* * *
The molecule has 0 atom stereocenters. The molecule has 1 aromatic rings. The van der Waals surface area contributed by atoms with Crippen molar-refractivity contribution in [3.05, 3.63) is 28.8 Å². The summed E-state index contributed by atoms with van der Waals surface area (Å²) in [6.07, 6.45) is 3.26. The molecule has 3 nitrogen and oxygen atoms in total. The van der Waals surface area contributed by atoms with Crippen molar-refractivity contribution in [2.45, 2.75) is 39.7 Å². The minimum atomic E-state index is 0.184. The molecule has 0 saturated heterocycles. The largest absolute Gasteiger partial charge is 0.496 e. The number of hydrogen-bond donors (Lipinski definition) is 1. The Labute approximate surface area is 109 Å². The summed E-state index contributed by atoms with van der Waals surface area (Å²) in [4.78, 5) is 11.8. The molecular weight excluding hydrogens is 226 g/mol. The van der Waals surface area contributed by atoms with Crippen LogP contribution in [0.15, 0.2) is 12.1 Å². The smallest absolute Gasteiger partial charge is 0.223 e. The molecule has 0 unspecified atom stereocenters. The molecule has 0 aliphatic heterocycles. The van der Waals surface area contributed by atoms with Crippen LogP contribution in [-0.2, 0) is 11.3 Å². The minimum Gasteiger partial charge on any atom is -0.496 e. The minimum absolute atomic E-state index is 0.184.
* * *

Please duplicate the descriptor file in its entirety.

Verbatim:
The molecule has 0 atom stereocenters. The molecule has 1 aromatic rings. The van der Waals surface area contributed by atoms with Crippen molar-refractivity contribution in [3.05, 3.63) is 28.8 Å². The summed E-state index contributed by atoms with van der Waals surface area (Å²) in [6.07, 6.45) is 3.26. The molecule has 3 nitrogen and oxygen atoms in total. The van der Waals surface area contributed by atoms with Crippen molar-refractivity contribution in [2.45, 2.75) is 39.7 Å². The minimum atomic E-state index is 0.184. The molecule has 0 saturated heterocycles. The largest absolute Gasteiger partial charge is 0.496 e. The number of hydrogen-bond donors (Lipinski definition) is 1. The Labute approximate surface area is 109 Å². The summed E-state index contributed by atoms with van der Waals surface area (Å²) in [4.78, 5) is 11.8. The molecular weight excluding hydrogens is 226 g/mol. The van der Waals surface area contributed by atoms with Crippen LogP contribution in [0.15, 0.2) is 12.1 Å². The smallest absolute Gasteiger partial charge is 0.223 e. The molecule has 0 unspecified atom stereocenters. The molecule has 0 aliphatic heterocycles. The van der Waals surface area contributed by atoms with Crippen LogP contribution in [-0.2, 0) is 11.3 Å². The minimum Gasteiger partial charge on any atom is -0.496 e. The minimum absolute atomic E-state index is 0.184.